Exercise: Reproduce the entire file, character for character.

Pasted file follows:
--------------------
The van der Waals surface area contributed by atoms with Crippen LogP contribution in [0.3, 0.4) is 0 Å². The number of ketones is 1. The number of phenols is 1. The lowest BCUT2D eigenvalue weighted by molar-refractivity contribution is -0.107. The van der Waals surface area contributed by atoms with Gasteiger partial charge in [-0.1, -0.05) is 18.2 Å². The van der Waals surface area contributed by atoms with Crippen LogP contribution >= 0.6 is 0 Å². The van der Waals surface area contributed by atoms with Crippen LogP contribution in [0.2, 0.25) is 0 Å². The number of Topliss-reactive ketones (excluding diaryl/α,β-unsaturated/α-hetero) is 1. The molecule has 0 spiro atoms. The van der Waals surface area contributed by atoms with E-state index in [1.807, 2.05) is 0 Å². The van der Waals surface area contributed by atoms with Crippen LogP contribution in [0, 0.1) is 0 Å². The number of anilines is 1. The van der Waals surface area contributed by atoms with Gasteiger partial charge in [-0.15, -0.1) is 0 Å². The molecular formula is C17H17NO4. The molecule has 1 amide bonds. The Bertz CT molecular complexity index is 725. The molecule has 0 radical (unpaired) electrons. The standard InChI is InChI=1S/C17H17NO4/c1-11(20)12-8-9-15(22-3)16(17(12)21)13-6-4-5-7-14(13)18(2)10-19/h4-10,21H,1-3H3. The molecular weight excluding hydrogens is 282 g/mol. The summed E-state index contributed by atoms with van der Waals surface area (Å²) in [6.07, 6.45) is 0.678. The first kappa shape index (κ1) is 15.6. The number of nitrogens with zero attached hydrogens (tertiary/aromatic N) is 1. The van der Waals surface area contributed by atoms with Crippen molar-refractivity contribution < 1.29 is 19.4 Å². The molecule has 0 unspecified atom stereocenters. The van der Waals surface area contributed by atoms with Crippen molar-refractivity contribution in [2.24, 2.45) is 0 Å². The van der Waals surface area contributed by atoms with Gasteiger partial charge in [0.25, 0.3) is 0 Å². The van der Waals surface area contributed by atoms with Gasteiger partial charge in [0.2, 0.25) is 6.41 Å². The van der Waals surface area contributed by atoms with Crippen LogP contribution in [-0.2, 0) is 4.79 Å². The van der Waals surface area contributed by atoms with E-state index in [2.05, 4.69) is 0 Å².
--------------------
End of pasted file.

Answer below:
The van der Waals surface area contributed by atoms with Crippen LogP contribution in [0.3, 0.4) is 0 Å². The number of ketones is 1. The number of phenols is 1. The lowest BCUT2D eigenvalue weighted by molar-refractivity contribution is -0.107. The van der Waals surface area contributed by atoms with Gasteiger partial charge in [-0.1, -0.05) is 18.2 Å². The van der Waals surface area contributed by atoms with Crippen LogP contribution >= 0.6 is 0 Å². The van der Waals surface area contributed by atoms with Crippen LogP contribution in [0.2, 0.25) is 0 Å². The number of Topliss-reactive ketones (excluding diaryl/α,β-unsaturated/α-hetero) is 1. The molecule has 0 spiro atoms. The van der Waals surface area contributed by atoms with E-state index in [1.807, 2.05) is 0 Å². The van der Waals surface area contributed by atoms with Crippen LogP contribution in [0, 0.1) is 0 Å². The number of anilines is 1. The van der Waals surface area contributed by atoms with Gasteiger partial charge in [-0.15, -0.1) is 0 Å². The molecular formula is C17H17NO4. The molecule has 1 amide bonds. The Bertz CT molecular complexity index is 725. The molecule has 0 radical (unpaired) electrons. The standard InChI is InChI=1S/C17H17NO4/c1-11(20)12-8-9-15(22-3)16(17(12)21)13-6-4-5-7-14(13)18(2)10-19/h4-10,21H,1-3H3. The molecular weight excluding hydrogens is 282 g/mol. The summed E-state index contributed by atoms with van der Waals surface area (Å²) in [6.07, 6.45) is 0.678. The first kappa shape index (κ1) is 15.6. The number of nitrogens with zero attached hydrogens (tertiary/aromatic N) is 1. The van der Waals surface area contributed by atoms with Crippen molar-refractivity contribution < 1.29 is 19.4 Å². The molecule has 0 unspecified atom stereocenters. The van der Waals surface area contributed by atoms with Crippen molar-refractivity contribution in [2.24, 2.45) is 0 Å². The van der Waals surface area contributed by atoms with Gasteiger partial charge in [0.25, 0.3) is 0 Å². The van der Waals surface area contributed by atoms with Gasteiger partial charge in [0.2, 0.25) is 6.41 Å². The van der Waals surface area contributed by atoms with Crippen LogP contribution in [-0.2, 0) is 4.79 Å². The van der Waals surface area contributed by atoms with E-state index in [2.05, 4.69) is 0 Å².